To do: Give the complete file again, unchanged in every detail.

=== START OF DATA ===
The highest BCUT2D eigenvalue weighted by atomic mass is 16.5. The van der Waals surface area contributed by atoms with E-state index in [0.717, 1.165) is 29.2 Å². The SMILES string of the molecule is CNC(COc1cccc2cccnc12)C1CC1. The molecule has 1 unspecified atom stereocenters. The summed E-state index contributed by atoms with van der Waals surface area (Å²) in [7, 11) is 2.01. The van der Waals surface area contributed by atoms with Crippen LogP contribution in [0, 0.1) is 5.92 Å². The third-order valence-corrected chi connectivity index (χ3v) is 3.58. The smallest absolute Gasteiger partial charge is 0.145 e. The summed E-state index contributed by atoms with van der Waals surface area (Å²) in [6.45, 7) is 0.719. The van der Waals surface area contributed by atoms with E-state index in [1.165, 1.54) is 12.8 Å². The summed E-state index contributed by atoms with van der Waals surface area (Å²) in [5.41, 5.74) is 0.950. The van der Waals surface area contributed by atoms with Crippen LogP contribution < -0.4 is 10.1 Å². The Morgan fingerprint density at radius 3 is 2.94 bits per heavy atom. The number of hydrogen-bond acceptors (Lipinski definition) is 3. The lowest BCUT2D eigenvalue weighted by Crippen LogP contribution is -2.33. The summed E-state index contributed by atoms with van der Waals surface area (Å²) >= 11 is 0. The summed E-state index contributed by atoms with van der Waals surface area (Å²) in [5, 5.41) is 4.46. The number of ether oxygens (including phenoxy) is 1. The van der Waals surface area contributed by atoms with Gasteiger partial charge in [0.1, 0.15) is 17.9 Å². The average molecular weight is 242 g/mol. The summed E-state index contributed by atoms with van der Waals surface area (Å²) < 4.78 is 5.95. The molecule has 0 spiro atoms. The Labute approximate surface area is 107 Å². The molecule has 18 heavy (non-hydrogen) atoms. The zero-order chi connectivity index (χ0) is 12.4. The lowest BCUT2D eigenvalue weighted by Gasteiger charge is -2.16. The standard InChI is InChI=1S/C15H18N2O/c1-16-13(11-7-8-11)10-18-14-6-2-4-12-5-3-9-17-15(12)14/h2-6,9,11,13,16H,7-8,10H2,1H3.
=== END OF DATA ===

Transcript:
The highest BCUT2D eigenvalue weighted by atomic mass is 16.5. The van der Waals surface area contributed by atoms with E-state index in [0.717, 1.165) is 29.2 Å². The SMILES string of the molecule is CNC(COc1cccc2cccnc12)C1CC1. The molecule has 1 unspecified atom stereocenters. The summed E-state index contributed by atoms with van der Waals surface area (Å²) in [7, 11) is 2.01. The van der Waals surface area contributed by atoms with Crippen LogP contribution in [0, 0.1) is 5.92 Å². The third-order valence-corrected chi connectivity index (χ3v) is 3.58. The smallest absolute Gasteiger partial charge is 0.145 e. The summed E-state index contributed by atoms with van der Waals surface area (Å²) in [6.45, 7) is 0.719. The van der Waals surface area contributed by atoms with E-state index in [1.165, 1.54) is 12.8 Å². The summed E-state index contributed by atoms with van der Waals surface area (Å²) in [5.41, 5.74) is 0.950. The van der Waals surface area contributed by atoms with Crippen LogP contribution < -0.4 is 10.1 Å². The Morgan fingerprint density at radius 3 is 2.94 bits per heavy atom. The number of hydrogen-bond acceptors (Lipinski definition) is 3. The lowest BCUT2D eigenvalue weighted by Crippen LogP contribution is -2.33. The summed E-state index contributed by atoms with van der Waals surface area (Å²) >= 11 is 0. The summed E-state index contributed by atoms with van der Waals surface area (Å²) in [5, 5.41) is 4.46. The number of ether oxygens (including phenoxy) is 1. The van der Waals surface area contributed by atoms with Gasteiger partial charge in [0.1, 0.15) is 17.9 Å². The average molecular weight is 242 g/mol. The summed E-state index contributed by atoms with van der Waals surface area (Å²) < 4.78 is 5.95. The molecule has 0 spiro atoms. The Labute approximate surface area is 107 Å². The molecule has 18 heavy (non-hydrogen) atoms. The zero-order chi connectivity index (χ0) is 12.4. The lowest BCUT2D eigenvalue weighted by Gasteiger charge is -2.16. The standard InChI is InChI=1S/C15H18N2O/c1-16-13(11-7-8-11)10-18-14-6-2-4-12-5-3-9-17-15(12)14/h2-6,9,11,13,16H,7-8,10H2,1H3.